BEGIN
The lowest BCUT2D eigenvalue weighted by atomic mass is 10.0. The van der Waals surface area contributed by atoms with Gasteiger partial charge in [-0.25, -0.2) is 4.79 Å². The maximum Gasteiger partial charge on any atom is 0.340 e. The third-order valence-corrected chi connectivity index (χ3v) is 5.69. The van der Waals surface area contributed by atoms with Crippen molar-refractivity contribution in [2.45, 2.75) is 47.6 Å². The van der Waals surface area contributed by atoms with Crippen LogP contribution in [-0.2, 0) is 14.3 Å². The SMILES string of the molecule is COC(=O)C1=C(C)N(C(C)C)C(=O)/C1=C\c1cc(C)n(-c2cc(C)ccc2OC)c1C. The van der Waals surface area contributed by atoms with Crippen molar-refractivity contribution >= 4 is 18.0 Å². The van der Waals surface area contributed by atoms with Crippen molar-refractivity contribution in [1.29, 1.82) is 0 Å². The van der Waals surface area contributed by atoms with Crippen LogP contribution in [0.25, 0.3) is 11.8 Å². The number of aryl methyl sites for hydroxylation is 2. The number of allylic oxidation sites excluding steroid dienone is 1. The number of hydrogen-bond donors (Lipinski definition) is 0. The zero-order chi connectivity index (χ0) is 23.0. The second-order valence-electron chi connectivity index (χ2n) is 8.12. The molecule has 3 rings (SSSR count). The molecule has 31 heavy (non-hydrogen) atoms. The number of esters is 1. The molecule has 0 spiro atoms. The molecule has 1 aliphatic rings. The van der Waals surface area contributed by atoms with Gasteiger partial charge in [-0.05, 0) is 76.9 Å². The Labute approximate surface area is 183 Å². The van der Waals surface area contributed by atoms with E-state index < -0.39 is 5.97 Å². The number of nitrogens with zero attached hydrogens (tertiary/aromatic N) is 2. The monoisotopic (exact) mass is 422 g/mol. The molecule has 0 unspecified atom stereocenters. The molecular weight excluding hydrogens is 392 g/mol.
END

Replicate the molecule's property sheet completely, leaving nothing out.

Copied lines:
The lowest BCUT2D eigenvalue weighted by atomic mass is 10.0. The van der Waals surface area contributed by atoms with Gasteiger partial charge in [-0.25, -0.2) is 4.79 Å². The maximum Gasteiger partial charge on any atom is 0.340 e. The third-order valence-corrected chi connectivity index (χ3v) is 5.69. The van der Waals surface area contributed by atoms with Crippen molar-refractivity contribution in [2.45, 2.75) is 47.6 Å². The van der Waals surface area contributed by atoms with Crippen LogP contribution in [-0.2, 0) is 14.3 Å². The SMILES string of the molecule is COC(=O)C1=C(C)N(C(C)C)C(=O)/C1=C\c1cc(C)n(-c2cc(C)ccc2OC)c1C. The van der Waals surface area contributed by atoms with Crippen molar-refractivity contribution >= 4 is 18.0 Å². The van der Waals surface area contributed by atoms with Crippen molar-refractivity contribution in [1.29, 1.82) is 0 Å². The van der Waals surface area contributed by atoms with Crippen LogP contribution in [0.25, 0.3) is 11.8 Å². The number of aryl methyl sites for hydroxylation is 2. The number of allylic oxidation sites excluding steroid dienone is 1. The number of hydrogen-bond donors (Lipinski definition) is 0. The zero-order chi connectivity index (χ0) is 23.0. The second-order valence-electron chi connectivity index (χ2n) is 8.12. The molecule has 3 rings (SSSR count). The molecule has 31 heavy (non-hydrogen) atoms. The number of esters is 1. The molecule has 0 spiro atoms. The molecule has 1 aliphatic rings. The van der Waals surface area contributed by atoms with Gasteiger partial charge in [-0.05, 0) is 76.9 Å². The Labute approximate surface area is 183 Å². The van der Waals surface area contributed by atoms with E-state index < -0.39 is 5.97 Å². The number of nitrogens with zero attached hydrogens (tertiary/aromatic N) is 2. The monoisotopic (exact) mass is 422 g/mol. The molecule has 0 unspecified atom stereocenters. The molecular weight excluding hydrogens is 392 g/mol.